He also suggested that elderly people who did not move to smaller homes were contributing to the shortage of housing in England.On an official visit to Sweden, the Prime Minister and some of his key advisers discussed radical plans on retirement with their Scandinavian counterparts.Mr Cameron said he supported plans to increase the retirement age in line with life expectancy which could see workers remaining in employment until well into their seventies.
Evidence is now emerging of the dangers associated with elderly people becoming lonely and isolated after retiring. The increase in the retirement age could lead to a wider change, under plans set out by Mr Halpern, the director of the No 10 Behavioural Insight Team, known as the “nudge unit”.He heads the government team which has the task of developing ways to change people’s behaviour that do not require legislation or other heavy-handed actions from the state.In a presentation, Mr Halpern said pensioners should be encouraged to return to work because of the benefits of social interaction for the elderly.
He told delegates at the Stockholm summit that more than half of those older than 75 in Britain described themselves as lonely “all or most of the time”.“Work matters, particularly for older people, not just for money, but absolutely for social contact,” he said.Mr Halpern presented a graph showing the links between health and a variety of lifestyle factors.“We know smoking is really bad for you,” he said. “But much worse are things like social relationships.“If you have got someone who loves you, someone you can talk to if you have got a problem, that is a more powerful predictor of whether you will be alive in 10 years, certainly more than smoking.”
Mr Halpern said Britain faced a shortage of housing, partly because elderly people remained in family homes after their children left.“A big issue we have is under-occupation of houses,” he said. “We have more TVs than people in the house.”A report last year suggested there were 25 million empty bedrooms in the country. Ministers were urged to draw up proposals to encourage elderly couples to downsize and create more affordable family homes.The Government has recently backed council schemes that help pensioners move into smaller properties and rent out their family homes.
The summit yesterday was aimed at producing ideas to help elderly people remain in the workforce for longer, as well as promoting the role of women in business. Mr Cameron, along with the leaders of eight Nordic and Baltic countries, wrote a joint essay setting out the economic “burden” ageing populations are creating.“A smaller number of young people working and paying taxes will be expected to support a growing number of older people,” they wrote. “Experience shows that apart from increasing the pension age, older people can be encouraged to stay longer in the workforce. This is something that many older people welcome, especially as health is no longer a problem for many persons even in their 70s.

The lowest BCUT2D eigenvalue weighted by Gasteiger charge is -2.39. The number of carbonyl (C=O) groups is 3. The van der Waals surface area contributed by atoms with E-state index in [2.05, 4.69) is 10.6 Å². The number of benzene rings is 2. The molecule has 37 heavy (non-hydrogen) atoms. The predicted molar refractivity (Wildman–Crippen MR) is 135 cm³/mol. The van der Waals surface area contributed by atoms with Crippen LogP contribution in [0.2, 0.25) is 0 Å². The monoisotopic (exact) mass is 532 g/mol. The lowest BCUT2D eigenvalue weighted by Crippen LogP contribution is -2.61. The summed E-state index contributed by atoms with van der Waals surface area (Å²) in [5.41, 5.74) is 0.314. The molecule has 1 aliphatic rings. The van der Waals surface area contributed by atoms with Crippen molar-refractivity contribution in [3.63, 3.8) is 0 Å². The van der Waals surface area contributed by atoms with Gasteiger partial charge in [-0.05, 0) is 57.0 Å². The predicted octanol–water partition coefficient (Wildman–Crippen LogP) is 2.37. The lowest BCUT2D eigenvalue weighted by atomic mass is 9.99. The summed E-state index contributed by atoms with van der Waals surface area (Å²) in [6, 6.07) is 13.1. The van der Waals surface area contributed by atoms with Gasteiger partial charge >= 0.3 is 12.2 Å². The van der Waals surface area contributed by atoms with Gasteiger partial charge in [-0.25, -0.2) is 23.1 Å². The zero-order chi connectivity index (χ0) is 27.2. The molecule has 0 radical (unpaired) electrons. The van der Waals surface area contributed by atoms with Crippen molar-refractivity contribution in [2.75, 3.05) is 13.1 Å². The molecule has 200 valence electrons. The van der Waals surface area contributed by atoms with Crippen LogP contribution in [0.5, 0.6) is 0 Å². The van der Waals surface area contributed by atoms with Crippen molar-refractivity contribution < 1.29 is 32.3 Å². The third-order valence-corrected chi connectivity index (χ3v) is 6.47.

“It is rather a question of changing attitudes and norms of people in other age groups in society.”Mr Cameron said Britain could introduce a scheme to link increases in the pension age to life expectancy.The state pension age is already due to increase from 65 to 68 over the next three decades. The automatic “life expectancy based adjustment” could see it increase to 70 by 2060.Asked about the scheme, the Prime Minister said: “I love the idea.”
On the eve of the summit, Fredrik Reinfeldt, the Swedish prime minister, said that by focusing on giving the elderly more opportunities to work rather than retire, Europe could better fight off economic competition from emerging markets such as China and India. He said people should work until they are 75 rather than expect to retire at 65, sparking a furore in a country that prides itself on its “cradle to grave” welfare system.In response to the plan, Mr Cameron said: “I don’t think anyone is saying: ‘You must work until you’re 75’. What we are all saying is that we need flexibility, we need to have a system that allows people greater choices, greater chances.
“Many people in Britain choose to work past their retirement, not least because they are able to take their pension and work. No one is talking about people who do hard manual labour continuing in those jobs year after year but we should give people better chances and choices to retrain and do different things.”The Prime Minister also suggested there was a growing “apartheid” between workers retiring from private and public sector jobs. He said: “We have this problem with the public sector pensions system where you have got a lot of resistance to changing public sector pensions, some of which have very low retirement ages.
“We could end up with quite an apartheid system where people in the private sector have this flexible ethic, they go on working.“But in the public sector, we have quite a cut-off and a very expensive public sector pensions system.”Ros Altmann, the director general of the Saga over-50s group, said: “It’s outrageous social engineering for the government to suggest older people don’t deserve to live in their own homes. We need to be careful in raising the pension age to recognise there are differences in life expectancy across the country.” – Yahoonews